This event was co-sponsored by the Project on Middle East Democracy (POMED), AFL-CIO Solidarity Center, and the United States Institute of Peace (USIP).

Date: November 3, 2015
Time: 2:30 – 3:45 pm
Location: Dirksen Senate Office Building, Room 562

As Tunisia has democratized since its 2011 Jasmine Revolution, its frail economy remains a danger to social peace, with unemployment even higher than when the country’s mass protests began in late 2010. Terrorist attacks this year killed more than 50 foreigners, undercutting tourism, the country’s third-largest industry. On November 3, Houcine Abassi, Tunisia’s most prominent labor leader, and leading U.S. analysts will discuss these economic challenges and their implications for the country’s evolution. Abassi heads the Tunisian General Labor Union (UGTT), part of the National Dialogue Quartet that was awarded the Nobel Peace Prize in October.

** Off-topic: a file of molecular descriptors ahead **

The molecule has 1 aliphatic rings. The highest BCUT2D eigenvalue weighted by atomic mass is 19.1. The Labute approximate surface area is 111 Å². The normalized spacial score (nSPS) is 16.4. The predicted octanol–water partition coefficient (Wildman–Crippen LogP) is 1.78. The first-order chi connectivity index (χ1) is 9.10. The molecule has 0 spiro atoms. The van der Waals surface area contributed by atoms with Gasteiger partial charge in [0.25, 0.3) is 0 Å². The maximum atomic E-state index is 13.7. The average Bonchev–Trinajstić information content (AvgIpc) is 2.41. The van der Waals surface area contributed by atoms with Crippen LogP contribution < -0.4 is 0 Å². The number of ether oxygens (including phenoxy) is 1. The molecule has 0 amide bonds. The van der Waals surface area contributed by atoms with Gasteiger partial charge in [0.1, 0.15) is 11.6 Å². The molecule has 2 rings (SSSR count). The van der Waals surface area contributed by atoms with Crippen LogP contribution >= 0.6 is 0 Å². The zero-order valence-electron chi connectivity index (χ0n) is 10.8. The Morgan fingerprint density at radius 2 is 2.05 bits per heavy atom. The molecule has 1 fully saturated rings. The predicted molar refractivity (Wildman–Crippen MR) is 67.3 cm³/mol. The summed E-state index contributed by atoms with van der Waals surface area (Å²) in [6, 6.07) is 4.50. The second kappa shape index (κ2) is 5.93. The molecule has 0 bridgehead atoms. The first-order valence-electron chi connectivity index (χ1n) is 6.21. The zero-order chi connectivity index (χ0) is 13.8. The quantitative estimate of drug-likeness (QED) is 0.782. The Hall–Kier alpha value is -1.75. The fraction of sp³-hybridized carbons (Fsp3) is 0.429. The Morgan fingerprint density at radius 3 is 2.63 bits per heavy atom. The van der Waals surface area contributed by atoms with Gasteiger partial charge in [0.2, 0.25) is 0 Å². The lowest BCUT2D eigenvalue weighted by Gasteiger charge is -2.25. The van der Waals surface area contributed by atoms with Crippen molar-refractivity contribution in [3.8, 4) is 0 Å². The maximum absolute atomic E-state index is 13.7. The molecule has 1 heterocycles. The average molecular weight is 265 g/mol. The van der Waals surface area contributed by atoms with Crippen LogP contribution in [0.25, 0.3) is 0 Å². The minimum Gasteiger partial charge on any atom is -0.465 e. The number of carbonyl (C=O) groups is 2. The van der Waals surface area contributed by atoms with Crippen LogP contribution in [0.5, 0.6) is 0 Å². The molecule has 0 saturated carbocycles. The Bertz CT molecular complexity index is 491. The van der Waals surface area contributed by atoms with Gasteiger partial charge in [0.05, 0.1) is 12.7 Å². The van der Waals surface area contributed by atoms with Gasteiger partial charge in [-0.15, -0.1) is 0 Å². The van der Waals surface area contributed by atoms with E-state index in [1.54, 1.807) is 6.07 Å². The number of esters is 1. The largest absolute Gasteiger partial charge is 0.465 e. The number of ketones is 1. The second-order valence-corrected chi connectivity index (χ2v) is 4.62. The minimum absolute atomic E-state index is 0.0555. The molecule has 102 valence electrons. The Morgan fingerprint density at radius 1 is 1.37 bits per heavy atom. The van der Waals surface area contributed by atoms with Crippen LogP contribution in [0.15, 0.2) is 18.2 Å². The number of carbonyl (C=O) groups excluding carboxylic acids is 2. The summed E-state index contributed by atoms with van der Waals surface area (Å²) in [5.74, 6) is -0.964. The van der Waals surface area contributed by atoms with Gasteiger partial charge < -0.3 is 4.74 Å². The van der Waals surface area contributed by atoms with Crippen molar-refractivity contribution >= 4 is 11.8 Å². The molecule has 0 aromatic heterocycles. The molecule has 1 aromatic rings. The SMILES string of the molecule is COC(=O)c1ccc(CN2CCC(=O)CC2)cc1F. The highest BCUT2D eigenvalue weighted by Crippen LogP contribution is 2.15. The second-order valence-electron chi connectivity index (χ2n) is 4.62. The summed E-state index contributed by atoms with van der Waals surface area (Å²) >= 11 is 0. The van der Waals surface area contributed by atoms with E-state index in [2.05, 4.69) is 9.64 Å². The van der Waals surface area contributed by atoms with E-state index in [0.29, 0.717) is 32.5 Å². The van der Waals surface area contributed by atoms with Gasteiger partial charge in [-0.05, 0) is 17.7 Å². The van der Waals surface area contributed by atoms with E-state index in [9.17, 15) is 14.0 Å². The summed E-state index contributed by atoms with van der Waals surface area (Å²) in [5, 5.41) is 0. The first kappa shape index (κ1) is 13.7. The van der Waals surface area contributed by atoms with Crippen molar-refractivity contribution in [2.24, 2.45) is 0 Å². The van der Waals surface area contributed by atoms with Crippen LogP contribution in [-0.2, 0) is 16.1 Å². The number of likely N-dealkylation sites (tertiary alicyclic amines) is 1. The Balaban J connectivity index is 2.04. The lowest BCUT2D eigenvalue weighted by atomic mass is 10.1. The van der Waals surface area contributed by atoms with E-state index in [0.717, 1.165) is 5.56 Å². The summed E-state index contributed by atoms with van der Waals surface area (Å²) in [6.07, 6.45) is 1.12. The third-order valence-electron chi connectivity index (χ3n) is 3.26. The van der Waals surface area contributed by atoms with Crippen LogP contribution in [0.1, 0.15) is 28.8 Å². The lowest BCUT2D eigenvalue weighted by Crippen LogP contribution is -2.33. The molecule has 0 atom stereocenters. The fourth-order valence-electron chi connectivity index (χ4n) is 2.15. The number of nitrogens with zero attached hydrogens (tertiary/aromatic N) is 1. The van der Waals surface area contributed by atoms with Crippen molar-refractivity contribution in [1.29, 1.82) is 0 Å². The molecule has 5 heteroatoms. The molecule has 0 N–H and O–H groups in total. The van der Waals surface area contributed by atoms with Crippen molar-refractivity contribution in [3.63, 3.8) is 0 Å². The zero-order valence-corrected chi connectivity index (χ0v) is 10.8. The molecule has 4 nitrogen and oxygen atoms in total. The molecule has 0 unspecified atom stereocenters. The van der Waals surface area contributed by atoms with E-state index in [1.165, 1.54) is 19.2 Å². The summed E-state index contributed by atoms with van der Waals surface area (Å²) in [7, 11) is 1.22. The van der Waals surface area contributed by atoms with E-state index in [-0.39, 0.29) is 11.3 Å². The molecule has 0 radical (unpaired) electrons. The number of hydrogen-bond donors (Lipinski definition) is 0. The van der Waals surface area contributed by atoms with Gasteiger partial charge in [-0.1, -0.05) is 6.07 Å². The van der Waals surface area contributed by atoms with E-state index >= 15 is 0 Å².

What should the priorities for spurring economic recovery in Tunisia be? What policies should the Tunisian government adopt to improve employment, especially for youth? What role can Tunisia’s labor unions play in the country’s political and economic environment? And how can the United States and the international community help Tunisia make difficult reforms and recover economically?

Abassi will discuss Tunisia’s situation with U.S. experts in a forum co-hosted by the Project on Middle East Democracy (POMED), the AFL-CIO Solidarity Center, and the United States Institute of Peace.

A conversation with:

Houcine Abassi
Secretary General, Tunisian General Labor Union (UGTT)

Brad Cunningham
Economist, Millennium Challenge Corporation
Research Fellow, Center for International Development, Harvard University

Amy Hawthorne
Deputy Director for Research, Project on Middle East Democracy (POMED)

Moderated by:

Ambassador William Taylor
Executive Vice President, United States Institute of Peace (USIP)